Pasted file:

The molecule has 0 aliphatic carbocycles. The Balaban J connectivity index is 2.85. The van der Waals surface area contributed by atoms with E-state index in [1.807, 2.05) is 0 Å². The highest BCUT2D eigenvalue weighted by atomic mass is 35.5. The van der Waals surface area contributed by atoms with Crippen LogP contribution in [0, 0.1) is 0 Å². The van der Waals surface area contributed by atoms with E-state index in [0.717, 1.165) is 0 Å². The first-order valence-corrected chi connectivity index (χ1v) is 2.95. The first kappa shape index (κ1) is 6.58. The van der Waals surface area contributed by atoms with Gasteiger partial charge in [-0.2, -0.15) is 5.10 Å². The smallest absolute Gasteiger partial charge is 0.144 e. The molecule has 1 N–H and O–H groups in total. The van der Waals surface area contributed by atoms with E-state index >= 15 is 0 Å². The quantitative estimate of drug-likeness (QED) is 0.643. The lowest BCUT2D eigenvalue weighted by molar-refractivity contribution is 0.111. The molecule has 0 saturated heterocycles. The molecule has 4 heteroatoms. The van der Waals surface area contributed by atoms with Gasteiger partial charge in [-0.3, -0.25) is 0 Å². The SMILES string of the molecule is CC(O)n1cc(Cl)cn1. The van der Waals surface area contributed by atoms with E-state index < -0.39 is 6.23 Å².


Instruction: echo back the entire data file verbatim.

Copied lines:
The molecule has 0 aliphatic carbocycles. The Balaban J connectivity index is 2.85. The van der Waals surface area contributed by atoms with E-state index in [1.807, 2.05) is 0 Å². The highest BCUT2D eigenvalue weighted by atomic mass is 35.5. The van der Waals surface area contributed by atoms with Crippen LogP contribution in [0, 0.1) is 0 Å². The van der Waals surface area contributed by atoms with E-state index in [0.717, 1.165) is 0 Å². The first-order valence-corrected chi connectivity index (χ1v) is 2.95. The first kappa shape index (κ1) is 6.58. The van der Waals surface area contributed by atoms with Gasteiger partial charge in [-0.2, -0.15) is 5.10 Å². The smallest absolute Gasteiger partial charge is 0.144 e. The molecule has 1 N–H and O–H groups in total. The van der Waals surface area contributed by atoms with E-state index >= 15 is 0 Å². The quantitative estimate of drug-likeness (QED) is 0.643. The lowest BCUT2D eigenvalue weighted by molar-refractivity contribution is 0.111. The molecule has 0 saturated heterocycles. The molecule has 4 heteroatoms. The van der Waals surface area contributed by atoms with Gasteiger partial charge in [-0.3, -0.25) is 0 Å². The SMILES string of the molecule is CC(O)n1cc(Cl)cn1. The van der Waals surface area contributed by atoms with E-state index < -0.39 is 6.23 Å².